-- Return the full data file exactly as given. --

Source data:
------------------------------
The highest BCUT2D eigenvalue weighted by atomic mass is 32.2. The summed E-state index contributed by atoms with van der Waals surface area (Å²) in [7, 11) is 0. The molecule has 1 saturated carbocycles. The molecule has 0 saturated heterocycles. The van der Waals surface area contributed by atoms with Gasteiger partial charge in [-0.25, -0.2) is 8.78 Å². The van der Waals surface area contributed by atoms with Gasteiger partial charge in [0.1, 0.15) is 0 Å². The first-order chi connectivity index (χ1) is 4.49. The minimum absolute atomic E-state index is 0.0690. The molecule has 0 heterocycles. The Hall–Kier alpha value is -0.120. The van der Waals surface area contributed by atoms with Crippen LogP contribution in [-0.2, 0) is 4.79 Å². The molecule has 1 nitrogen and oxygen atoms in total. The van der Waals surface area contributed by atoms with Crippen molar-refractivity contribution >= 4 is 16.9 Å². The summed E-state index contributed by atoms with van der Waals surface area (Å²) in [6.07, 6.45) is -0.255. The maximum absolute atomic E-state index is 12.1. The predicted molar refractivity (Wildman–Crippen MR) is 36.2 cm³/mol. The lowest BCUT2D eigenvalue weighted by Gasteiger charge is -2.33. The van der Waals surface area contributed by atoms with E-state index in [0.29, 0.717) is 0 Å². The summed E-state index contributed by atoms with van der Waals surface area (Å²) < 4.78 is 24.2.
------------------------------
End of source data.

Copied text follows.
The highest BCUT2D eigenvalue weighted by atomic mass is 32.2. The summed E-state index contributed by atoms with van der Waals surface area (Å²) in [7, 11) is 0. The molecule has 1 saturated carbocycles. The molecule has 0 saturated heterocycles. The van der Waals surface area contributed by atoms with Gasteiger partial charge in [-0.25, -0.2) is 8.78 Å². The van der Waals surface area contributed by atoms with Gasteiger partial charge in [0.1, 0.15) is 0 Å². The first-order chi connectivity index (χ1) is 4.49. The minimum absolute atomic E-state index is 0.0690. The molecule has 0 heterocycles. The Hall–Kier alpha value is -0.120. The van der Waals surface area contributed by atoms with Crippen LogP contribution in [-0.2, 0) is 4.79 Å². The molecule has 1 nitrogen and oxygen atoms in total. The van der Waals surface area contributed by atoms with Crippen molar-refractivity contribution >= 4 is 16.9 Å². The summed E-state index contributed by atoms with van der Waals surface area (Å²) in [6.07, 6.45) is -0.255. The maximum absolute atomic E-state index is 12.1. The predicted molar refractivity (Wildman–Crippen MR) is 36.2 cm³/mol. The lowest BCUT2D eigenvalue weighted by Gasteiger charge is -2.33. The van der Waals surface area contributed by atoms with E-state index in [0.29, 0.717) is 0 Å². The summed E-state index contributed by atoms with van der Waals surface area (Å²) < 4.78 is 24.2.